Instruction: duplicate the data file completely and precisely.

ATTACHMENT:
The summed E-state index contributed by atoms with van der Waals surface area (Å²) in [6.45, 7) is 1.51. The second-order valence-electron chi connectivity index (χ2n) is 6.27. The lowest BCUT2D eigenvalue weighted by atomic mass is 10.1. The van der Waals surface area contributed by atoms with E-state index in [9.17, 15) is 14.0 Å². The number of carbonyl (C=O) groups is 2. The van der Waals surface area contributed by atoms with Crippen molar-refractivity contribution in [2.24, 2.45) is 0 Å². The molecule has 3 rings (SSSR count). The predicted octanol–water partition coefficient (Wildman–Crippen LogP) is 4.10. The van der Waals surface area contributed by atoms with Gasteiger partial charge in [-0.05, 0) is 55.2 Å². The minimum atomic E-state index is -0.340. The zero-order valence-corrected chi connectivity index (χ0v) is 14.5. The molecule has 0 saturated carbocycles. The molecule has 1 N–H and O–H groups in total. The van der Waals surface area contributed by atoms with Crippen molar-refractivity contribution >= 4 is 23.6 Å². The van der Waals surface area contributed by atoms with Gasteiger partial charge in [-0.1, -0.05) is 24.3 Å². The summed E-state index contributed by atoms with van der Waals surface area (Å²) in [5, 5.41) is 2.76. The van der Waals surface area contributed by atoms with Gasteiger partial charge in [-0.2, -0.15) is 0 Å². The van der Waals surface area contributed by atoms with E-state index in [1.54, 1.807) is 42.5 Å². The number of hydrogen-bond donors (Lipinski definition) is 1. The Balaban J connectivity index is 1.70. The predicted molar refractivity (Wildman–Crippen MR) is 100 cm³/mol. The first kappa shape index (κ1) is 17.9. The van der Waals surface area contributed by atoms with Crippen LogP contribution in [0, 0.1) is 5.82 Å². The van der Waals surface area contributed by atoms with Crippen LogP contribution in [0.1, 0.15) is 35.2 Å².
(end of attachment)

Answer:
The summed E-state index contributed by atoms with van der Waals surface area (Å²) in [6.45, 7) is 1.51. The second-order valence-electron chi connectivity index (χ2n) is 6.27. The lowest BCUT2D eigenvalue weighted by atomic mass is 10.1. The van der Waals surface area contributed by atoms with E-state index in [9.17, 15) is 14.0 Å². The number of carbonyl (C=O) groups is 2. The van der Waals surface area contributed by atoms with Crippen molar-refractivity contribution in [2.24, 2.45) is 0 Å². The molecule has 3 rings (SSSR count). The predicted octanol–water partition coefficient (Wildman–Crippen LogP) is 4.10. The van der Waals surface area contributed by atoms with Gasteiger partial charge in [-0.05, 0) is 55.2 Å². The minimum atomic E-state index is -0.340. The zero-order valence-corrected chi connectivity index (χ0v) is 14.5. The molecule has 0 saturated carbocycles. The molecule has 1 N–H and O–H groups in total. The van der Waals surface area contributed by atoms with Crippen molar-refractivity contribution >= 4 is 23.6 Å². The van der Waals surface area contributed by atoms with Gasteiger partial charge in [-0.1, -0.05) is 24.3 Å². The summed E-state index contributed by atoms with van der Waals surface area (Å²) in [5, 5.41) is 2.76. The van der Waals surface area contributed by atoms with Gasteiger partial charge in [-0.2, -0.15) is 0 Å². The van der Waals surface area contributed by atoms with E-state index in [1.54, 1.807) is 42.5 Å². The number of hydrogen-bond donors (Lipinski definition) is 1. The Balaban J connectivity index is 1.70. The predicted molar refractivity (Wildman–Crippen MR) is 100 cm³/mol. The first kappa shape index (κ1) is 17.9. The van der Waals surface area contributed by atoms with Crippen LogP contribution in [0, 0.1) is 5.82 Å². The van der Waals surface area contributed by atoms with Crippen LogP contribution in [0.1, 0.15) is 35.2 Å².